Finally, on Aug. 1 of 2011, they settled in Takaku Temporary Housing in Iwaki, an area specially set up for Naraha refugees. It provides free rent for residents, paid for by Fukushima Prefecture, allowing the Shiga family time to breathe. For years, they survived off of compensation from TEPCO – 100,000 yen (around $900 USD) per person per month.


The money helped, but it came with its own host of problems. Bad rumors, or fuhyo higai, in Japanese, spread fast. If they went to the grocery store and bought too much, people would whisper about the money they got for being evacuees, Hisako said. When she went to an onsen -- a public bath -- to relax, someone accosted her for using evacuee money for luxury.


It was an emotional time, she said. It made her miss home.


“We used to say we’re from Naraha. Now we say we’re from Iwaki,” she said.


Compensation ended last September, a year after the evacuation order was lifted. Next year, they will have to move out of their house, when the owners plan to close down the temporary housing complex and sell off the land for development. Takao recently got a job doing night security for a disability center, so he hopes he can get a home loan to buy a house in Iwaki City. Hisako doesn’t work because she doesn’t drive, though she hopes she can once they move.


Whatever happens, there will be stress, Takao said. Money will be tight. He said he wished the compensation would continue.


“It’s not our fault,” he said. “We were forced to evacuate. If the nuclear power accident had not happened, we could have continued the same life in Naraha. We could have continued jobs in Naraha. At our age, it is difficult to get a new job.”


If the plan to buy a house doesn’t pan out, Takao said he wasn’t sure what they would do. They still have their house back in Naraha, which is newly renovated, but there are no jobs to go with it.

Six years after the disaster, many houses still sit abandoned in Naraha. Work is underway to demolish these houses to make way for new ones. Photo by Parker Seibold

Lunch and groceries:

Business in Naraha makes a slow return


Ryoichi Matsumoto, an English teacher at Naraha’s new junior high, grew up in Naraha and now lives in Iwaki. Though he commutes almost an hour each way every day, he said he wouldn’t move back anytime soon. He has three daughters, the youngest of whom is six. They go to school and have friends in Iwaki. Moving back would throw their lives into turmoil, he said; he couldn’t do that to them.


Still, as he drives to his hometown, especially on brilliantly sunny days during the summer, he said he feels pangs of reminiscence.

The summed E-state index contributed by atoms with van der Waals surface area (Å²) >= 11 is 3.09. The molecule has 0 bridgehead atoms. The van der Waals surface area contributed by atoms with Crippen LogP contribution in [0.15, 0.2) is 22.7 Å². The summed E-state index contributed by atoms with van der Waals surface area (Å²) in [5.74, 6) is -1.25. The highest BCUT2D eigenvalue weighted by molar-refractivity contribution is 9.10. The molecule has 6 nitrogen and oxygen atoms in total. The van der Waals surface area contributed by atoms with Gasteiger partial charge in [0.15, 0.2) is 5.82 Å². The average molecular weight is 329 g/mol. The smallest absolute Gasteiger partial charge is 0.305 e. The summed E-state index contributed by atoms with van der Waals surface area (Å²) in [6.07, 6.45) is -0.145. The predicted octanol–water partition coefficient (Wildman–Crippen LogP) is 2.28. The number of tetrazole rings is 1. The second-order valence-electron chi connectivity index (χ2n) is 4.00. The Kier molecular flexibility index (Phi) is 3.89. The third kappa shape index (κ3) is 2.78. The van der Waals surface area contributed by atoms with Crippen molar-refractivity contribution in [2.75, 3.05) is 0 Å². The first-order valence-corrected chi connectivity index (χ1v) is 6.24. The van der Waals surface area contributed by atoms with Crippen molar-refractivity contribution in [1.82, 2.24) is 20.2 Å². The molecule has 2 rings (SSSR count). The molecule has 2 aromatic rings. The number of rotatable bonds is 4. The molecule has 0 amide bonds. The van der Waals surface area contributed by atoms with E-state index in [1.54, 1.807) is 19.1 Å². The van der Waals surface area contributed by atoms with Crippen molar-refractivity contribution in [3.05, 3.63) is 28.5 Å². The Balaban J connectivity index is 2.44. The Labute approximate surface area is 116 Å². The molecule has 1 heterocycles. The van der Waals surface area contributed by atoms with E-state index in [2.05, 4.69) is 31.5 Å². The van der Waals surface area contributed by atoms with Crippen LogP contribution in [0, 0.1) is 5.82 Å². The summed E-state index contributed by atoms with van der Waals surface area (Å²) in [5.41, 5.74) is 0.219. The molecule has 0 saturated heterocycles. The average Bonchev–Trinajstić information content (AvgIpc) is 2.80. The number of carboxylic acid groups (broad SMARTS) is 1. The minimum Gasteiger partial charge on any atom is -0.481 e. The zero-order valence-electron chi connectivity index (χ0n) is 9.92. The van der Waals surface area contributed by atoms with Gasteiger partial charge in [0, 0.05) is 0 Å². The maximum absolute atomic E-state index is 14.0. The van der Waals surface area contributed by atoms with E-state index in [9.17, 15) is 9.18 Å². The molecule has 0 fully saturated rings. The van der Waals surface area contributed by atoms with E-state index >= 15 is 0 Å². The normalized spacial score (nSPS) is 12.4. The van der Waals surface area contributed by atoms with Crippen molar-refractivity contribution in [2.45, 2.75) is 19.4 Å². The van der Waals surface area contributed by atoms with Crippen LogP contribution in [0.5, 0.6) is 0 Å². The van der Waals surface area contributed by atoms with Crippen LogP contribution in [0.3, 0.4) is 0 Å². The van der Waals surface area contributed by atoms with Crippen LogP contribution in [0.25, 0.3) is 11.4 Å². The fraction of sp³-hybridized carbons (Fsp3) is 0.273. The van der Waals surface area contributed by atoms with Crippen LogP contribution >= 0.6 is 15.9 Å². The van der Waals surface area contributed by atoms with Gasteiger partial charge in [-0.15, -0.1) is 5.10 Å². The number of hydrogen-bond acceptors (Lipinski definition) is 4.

“The feeling I want to live in this place is stronger,” he said.


When talking about Naraha, people say the same things. It’s beautiful. It's a broad agricultural valley, divided by a river and bound by mountains to the west and the sea to the east.


It’s hard to enjoy the bounty of scenery fully these days. Reminders of the nuclear disaster persist everywhere people go. Huge swaths of land dug up during the cleanup process. Meters in parks and in buildings measuring the rate of radiation. Signs warning of wild boars, which came to town in search of food during the evacuation period. Thousands of large black bags, bulging with radioactive soil and debris, piled up in fields.


“That still looks very strange to me,” Matsumoto said of the bags.


The presence of radiation affects daily life and activities. Nemoto said when he goes fishing, he can’t eat the fish he catches. Saki, a middle school student, said her parents won’t let her swim in the ocean. Matsumoto said he mostly feels safe, but worries about rain washing radioactive contaminants in the forests and mountains down into town.


Few people these days enjoy Tenjinmisaki Sports Park, the town’s recreational crown jewel. No kids are playing on the elaborate play structures, not even the large pirate ship playground, and no one is strolling the footpaths. From a lookout in one corner of the park, a vast, blue expanse of ocean unravels, so calm that it’s easy to forget the tsunami ever happened.


Then, there are the strangers: swarms of workers who have never lived in Naraha, who have come to chase quick money. Matsumoto said they sometimes unnerve longtime residents.